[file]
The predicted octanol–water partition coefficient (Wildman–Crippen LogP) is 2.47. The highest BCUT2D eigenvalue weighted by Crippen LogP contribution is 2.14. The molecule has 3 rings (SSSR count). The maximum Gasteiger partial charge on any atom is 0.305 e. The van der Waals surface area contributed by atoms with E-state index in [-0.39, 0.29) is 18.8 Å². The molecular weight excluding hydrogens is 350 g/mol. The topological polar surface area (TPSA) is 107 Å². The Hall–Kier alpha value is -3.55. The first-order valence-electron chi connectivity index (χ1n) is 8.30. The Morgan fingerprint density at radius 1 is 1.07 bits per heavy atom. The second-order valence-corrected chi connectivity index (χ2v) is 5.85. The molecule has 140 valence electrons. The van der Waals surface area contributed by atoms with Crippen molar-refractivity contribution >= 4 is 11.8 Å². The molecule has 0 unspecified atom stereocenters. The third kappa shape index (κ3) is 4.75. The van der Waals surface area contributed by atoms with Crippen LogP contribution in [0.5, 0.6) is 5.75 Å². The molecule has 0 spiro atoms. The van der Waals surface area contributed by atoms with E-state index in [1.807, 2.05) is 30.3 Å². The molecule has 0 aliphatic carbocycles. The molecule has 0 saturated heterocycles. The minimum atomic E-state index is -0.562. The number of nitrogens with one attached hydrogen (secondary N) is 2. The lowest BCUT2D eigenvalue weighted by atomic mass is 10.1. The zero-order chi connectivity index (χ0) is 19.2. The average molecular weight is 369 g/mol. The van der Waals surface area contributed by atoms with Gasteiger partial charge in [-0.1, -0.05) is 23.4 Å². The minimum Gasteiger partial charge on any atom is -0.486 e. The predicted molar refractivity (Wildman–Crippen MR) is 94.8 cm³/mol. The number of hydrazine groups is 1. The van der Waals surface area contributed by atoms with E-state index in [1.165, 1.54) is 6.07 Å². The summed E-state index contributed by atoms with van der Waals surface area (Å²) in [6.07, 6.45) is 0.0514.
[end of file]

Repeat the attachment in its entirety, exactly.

The predicted octanol–water partition coefficient (Wildman–Crippen LogP) is 2.47. The highest BCUT2D eigenvalue weighted by Crippen LogP contribution is 2.14. The molecule has 3 rings (SSSR count). The maximum Gasteiger partial charge on any atom is 0.305 e. The van der Waals surface area contributed by atoms with E-state index in [-0.39, 0.29) is 18.8 Å². The molecular weight excluding hydrogens is 350 g/mol. The topological polar surface area (TPSA) is 107 Å². The Hall–Kier alpha value is -3.55. The first-order valence-electron chi connectivity index (χ1n) is 8.30. The Morgan fingerprint density at radius 1 is 1.07 bits per heavy atom. The second-order valence-corrected chi connectivity index (χ2v) is 5.85. The molecule has 140 valence electrons. The van der Waals surface area contributed by atoms with Crippen molar-refractivity contribution >= 4 is 11.8 Å². The molecule has 0 unspecified atom stereocenters. The third kappa shape index (κ3) is 4.75. The van der Waals surface area contributed by atoms with Crippen LogP contribution in [0.5, 0.6) is 5.75 Å². The molecule has 0 spiro atoms. The van der Waals surface area contributed by atoms with E-state index in [1.807, 2.05) is 30.3 Å². The molecule has 0 aliphatic carbocycles. The molecule has 0 saturated heterocycles. The minimum atomic E-state index is -0.562. The number of nitrogens with one attached hydrogen (secondary N) is 2. The lowest BCUT2D eigenvalue weighted by atomic mass is 10.1. The zero-order chi connectivity index (χ0) is 19.2. The average molecular weight is 369 g/mol. The van der Waals surface area contributed by atoms with Gasteiger partial charge in [-0.1, -0.05) is 23.4 Å². The minimum Gasteiger partial charge on any atom is -0.486 e. The predicted molar refractivity (Wildman–Crippen MR) is 94.8 cm³/mol. The number of hydrazine groups is 1. The van der Waals surface area contributed by atoms with E-state index in [1.165, 1.54) is 6.07 Å². The summed E-state index contributed by atoms with van der Waals surface area (Å²) in [6.07, 6.45) is 0.0514.